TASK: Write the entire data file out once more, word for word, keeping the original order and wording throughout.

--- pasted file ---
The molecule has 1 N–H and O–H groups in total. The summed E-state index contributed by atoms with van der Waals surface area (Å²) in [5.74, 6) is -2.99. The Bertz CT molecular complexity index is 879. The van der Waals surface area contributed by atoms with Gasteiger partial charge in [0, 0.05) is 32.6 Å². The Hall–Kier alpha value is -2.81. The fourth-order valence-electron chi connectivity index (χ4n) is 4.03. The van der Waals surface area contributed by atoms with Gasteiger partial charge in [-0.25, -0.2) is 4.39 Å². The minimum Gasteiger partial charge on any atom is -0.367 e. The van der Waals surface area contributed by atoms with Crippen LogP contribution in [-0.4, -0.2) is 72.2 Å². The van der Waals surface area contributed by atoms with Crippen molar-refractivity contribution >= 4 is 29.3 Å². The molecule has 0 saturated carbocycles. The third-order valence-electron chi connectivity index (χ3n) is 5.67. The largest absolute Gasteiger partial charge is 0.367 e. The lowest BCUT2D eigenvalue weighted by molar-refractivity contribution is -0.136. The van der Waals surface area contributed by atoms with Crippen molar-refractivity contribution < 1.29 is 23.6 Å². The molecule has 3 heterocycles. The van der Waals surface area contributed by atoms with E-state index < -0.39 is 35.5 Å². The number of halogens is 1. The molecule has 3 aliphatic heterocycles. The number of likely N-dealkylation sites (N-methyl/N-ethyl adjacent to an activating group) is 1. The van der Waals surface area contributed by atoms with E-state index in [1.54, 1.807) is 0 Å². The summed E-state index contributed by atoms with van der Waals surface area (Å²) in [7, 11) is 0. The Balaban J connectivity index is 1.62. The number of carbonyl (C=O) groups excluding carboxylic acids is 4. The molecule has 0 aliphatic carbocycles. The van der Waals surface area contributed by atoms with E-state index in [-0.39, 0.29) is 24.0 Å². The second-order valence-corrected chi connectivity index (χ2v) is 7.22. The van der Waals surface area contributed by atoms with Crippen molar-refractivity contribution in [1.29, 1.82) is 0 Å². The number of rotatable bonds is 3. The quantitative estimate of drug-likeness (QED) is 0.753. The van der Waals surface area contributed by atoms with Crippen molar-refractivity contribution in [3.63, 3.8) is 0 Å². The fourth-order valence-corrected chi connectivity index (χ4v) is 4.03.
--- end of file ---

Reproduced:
The molecule has 1 N–H and O–H groups in total. The summed E-state index contributed by atoms with van der Waals surface area (Å²) in [5.74, 6) is -2.99. The Bertz CT molecular complexity index is 879. The van der Waals surface area contributed by atoms with Gasteiger partial charge in [0, 0.05) is 32.6 Å². The Hall–Kier alpha value is -2.81. The fourth-order valence-electron chi connectivity index (χ4n) is 4.03. The van der Waals surface area contributed by atoms with Gasteiger partial charge in [-0.25, -0.2) is 4.39 Å². The minimum Gasteiger partial charge on any atom is -0.367 e. The van der Waals surface area contributed by atoms with Crippen LogP contribution in [-0.4, -0.2) is 72.2 Å². The van der Waals surface area contributed by atoms with Crippen molar-refractivity contribution >= 4 is 29.3 Å². The molecule has 0 saturated carbocycles. The third-order valence-electron chi connectivity index (χ3n) is 5.67. The largest absolute Gasteiger partial charge is 0.367 e. The lowest BCUT2D eigenvalue weighted by molar-refractivity contribution is -0.136. The van der Waals surface area contributed by atoms with Crippen molar-refractivity contribution < 1.29 is 23.6 Å². The molecule has 3 heterocycles. The van der Waals surface area contributed by atoms with E-state index < -0.39 is 35.5 Å². The number of halogens is 1. The molecule has 3 aliphatic heterocycles. The number of likely N-dealkylation sites (N-methyl/N-ethyl adjacent to an activating group) is 1. The van der Waals surface area contributed by atoms with E-state index in [1.54, 1.807) is 0 Å². The summed E-state index contributed by atoms with van der Waals surface area (Å²) in [7, 11) is 0. The Balaban J connectivity index is 1.62. The number of carbonyl (C=O) groups excluding carboxylic acids is 4. The molecule has 0 aliphatic carbocycles. The van der Waals surface area contributed by atoms with E-state index in [-0.39, 0.29) is 24.0 Å². The second-order valence-corrected chi connectivity index (χ2v) is 7.22. The van der Waals surface area contributed by atoms with Crippen molar-refractivity contribution in [1.29, 1.82) is 0 Å². The number of rotatable bonds is 3. The quantitative estimate of drug-likeness (QED) is 0.753. The van der Waals surface area contributed by atoms with Crippen molar-refractivity contribution in [3.63, 3.8) is 0 Å². The fourth-order valence-corrected chi connectivity index (χ4v) is 4.03.